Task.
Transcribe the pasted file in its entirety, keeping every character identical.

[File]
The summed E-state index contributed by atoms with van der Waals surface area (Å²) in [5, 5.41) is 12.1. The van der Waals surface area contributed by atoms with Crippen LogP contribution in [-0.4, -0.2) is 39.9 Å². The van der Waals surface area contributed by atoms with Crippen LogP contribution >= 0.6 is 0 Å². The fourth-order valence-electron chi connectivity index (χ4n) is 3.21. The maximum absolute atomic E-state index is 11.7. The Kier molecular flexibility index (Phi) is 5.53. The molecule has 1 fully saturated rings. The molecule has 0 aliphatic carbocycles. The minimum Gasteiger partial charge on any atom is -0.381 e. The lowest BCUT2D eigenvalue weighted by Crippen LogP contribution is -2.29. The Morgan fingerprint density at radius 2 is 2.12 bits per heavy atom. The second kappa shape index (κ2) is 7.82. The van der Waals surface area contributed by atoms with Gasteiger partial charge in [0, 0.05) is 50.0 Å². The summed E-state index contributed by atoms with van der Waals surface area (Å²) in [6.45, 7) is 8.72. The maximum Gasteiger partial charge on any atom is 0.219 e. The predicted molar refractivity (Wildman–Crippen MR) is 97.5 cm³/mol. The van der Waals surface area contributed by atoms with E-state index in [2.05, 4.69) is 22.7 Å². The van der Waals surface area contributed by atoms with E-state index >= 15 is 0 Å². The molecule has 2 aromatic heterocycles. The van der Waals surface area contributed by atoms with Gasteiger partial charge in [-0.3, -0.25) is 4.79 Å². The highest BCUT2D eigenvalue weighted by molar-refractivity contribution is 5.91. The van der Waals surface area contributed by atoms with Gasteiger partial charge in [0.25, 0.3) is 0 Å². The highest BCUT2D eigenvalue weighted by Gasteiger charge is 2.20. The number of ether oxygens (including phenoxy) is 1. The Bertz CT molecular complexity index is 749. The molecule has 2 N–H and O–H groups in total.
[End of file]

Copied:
The summed E-state index contributed by atoms with van der Waals surface area (Å²) in [5, 5.41) is 12.1. The van der Waals surface area contributed by atoms with Crippen LogP contribution in [-0.4, -0.2) is 39.9 Å². The van der Waals surface area contributed by atoms with Crippen LogP contribution >= 0.6 is 0 Å². The fourth-order valence-electron chi connectivity index (χ4n) is 3.21. The maximum absolute atomic E-state index is 11.7. The Kier molecular flexibility index (Phi) is 5.53. The molecule has 1 fully saturated rings. The molecule has 0 aliphatic carbocycles. The minimum Gasteiger partial charge on any atom is -0.381 e. The lowest BCUT2D eigenvalue weighted by Crippen LogP contribution is -2.29. The Morgan fingerprint density at radius 2 is 2.12 bits per heavy atom. The second kappa shape index (κ2) is 7.82. The van der Waals surface area contributed by atoms with Gasteiger partial charge in [0, 0.05) is 50.0 Å². The summed E-state index contributed by atoms with van der Waals surface area (Å²) in [6.45, 7) is 8.72. The maximum Gasteiger partial charge on any atom is 0.219 e. The predicted molar refractivity (Wildman–Crippen MR) is 97.5 cm³/mol. The van der Waals surface area contributed by atoms with E-state index in [2.05, 4.69) is 22.7 Å². The van der Waals surface area contributed by atoms with E-state index >= 15 is 0 Å². The molecule has 2 aromatic heterocycles. The van der Waals surface area contributed by atoms with Gasteiger partial charge in [-0.3, -0.25) is 4.79 Å². The highest BCUT2D eigenvalue weighted by molar-refractivity contribution is 5.91. The van der Waals surface area contributed by atoms with Gasteiger partial charge in [0.25, 0.3) is 0 Å². The highest BCUT2D eigenvalue weighted by Gasteiger charge is 2.20. The number of ether oxygens (including phenoxy) is 1. The Bertz CT molecular complexity index is 749. The molecule has 2 N–H and O–H groups in total.